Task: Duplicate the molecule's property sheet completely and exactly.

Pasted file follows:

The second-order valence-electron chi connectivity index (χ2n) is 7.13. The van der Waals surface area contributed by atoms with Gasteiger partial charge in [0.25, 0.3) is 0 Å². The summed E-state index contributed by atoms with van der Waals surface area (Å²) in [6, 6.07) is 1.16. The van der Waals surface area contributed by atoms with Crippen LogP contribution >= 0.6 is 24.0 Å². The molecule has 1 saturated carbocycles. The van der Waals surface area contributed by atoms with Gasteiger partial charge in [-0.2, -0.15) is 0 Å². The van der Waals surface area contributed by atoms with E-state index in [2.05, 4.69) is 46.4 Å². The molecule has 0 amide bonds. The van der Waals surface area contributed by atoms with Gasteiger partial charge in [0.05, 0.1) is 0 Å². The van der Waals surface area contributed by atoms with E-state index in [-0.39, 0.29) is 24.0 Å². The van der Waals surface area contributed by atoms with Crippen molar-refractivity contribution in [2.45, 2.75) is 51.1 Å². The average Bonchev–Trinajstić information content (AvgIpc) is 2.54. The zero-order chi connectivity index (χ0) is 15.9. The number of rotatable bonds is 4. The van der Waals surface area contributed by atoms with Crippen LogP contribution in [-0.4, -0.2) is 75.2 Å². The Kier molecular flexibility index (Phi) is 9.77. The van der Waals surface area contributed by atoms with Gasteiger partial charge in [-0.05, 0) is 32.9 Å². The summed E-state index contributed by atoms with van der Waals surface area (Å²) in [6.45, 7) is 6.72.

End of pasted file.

The second-order valence-electron chi connectivity index (χ2n) is 7.13. The van der Waals surface area contributed by atoms with Gasteiger partial charge in [0.25, 0.3) is 0 Å². The summed E-state index contributed by atoms with van der Waals surface area (Å²) in [6, 6.07) is 1.16. The van der Waals surface area contributed by atoms with Crippen LogP contribution >= 0.6 is 24.0 Å². The molecule has 1 saturated carbocycles. The van der Waals surface area contributed by atoms with Gasteiger partial charge in [-0.2, -0.15) is 0 Å². The van der Waals surface area contributed by atoms with E-state index in [2.05, 4.69) is 46.4 Å². The molecule has 0 amide bonds. The van der Waals surface area contributed by atoms with Gasteiger partial charge in [0.05, 0.1) is 0 Å². The van der Waals surface area contributed by atoms with E-state index in [-0.39, 0.29) is 24.0 Å². The van der Waals surface area contributed by atoms with Crippen molar-refractivity contribution in [2.45, 2.75) is 51.1 Å². The average Bonchev–Trinajstić information content (AvgIpc) is 2.54. The zero-order chi connectivity index (χ0) is 15.9. The number of rotatable bonds is 4. The van der Waals surface area contributed by atoms with Crippen LogP contribution in [-0.4, -0.2) is 75.2 Å². The Kier molecular flexibility index (Phi) is 9.77. The van der Waals surface area contributed by atoms with Gasteiger partial charge in [-0.05, 0) is 32.9 Å². The summed E-state index contributed by atoms with van der Waals surface area (Å²) in [6.45, 7) is 6.72.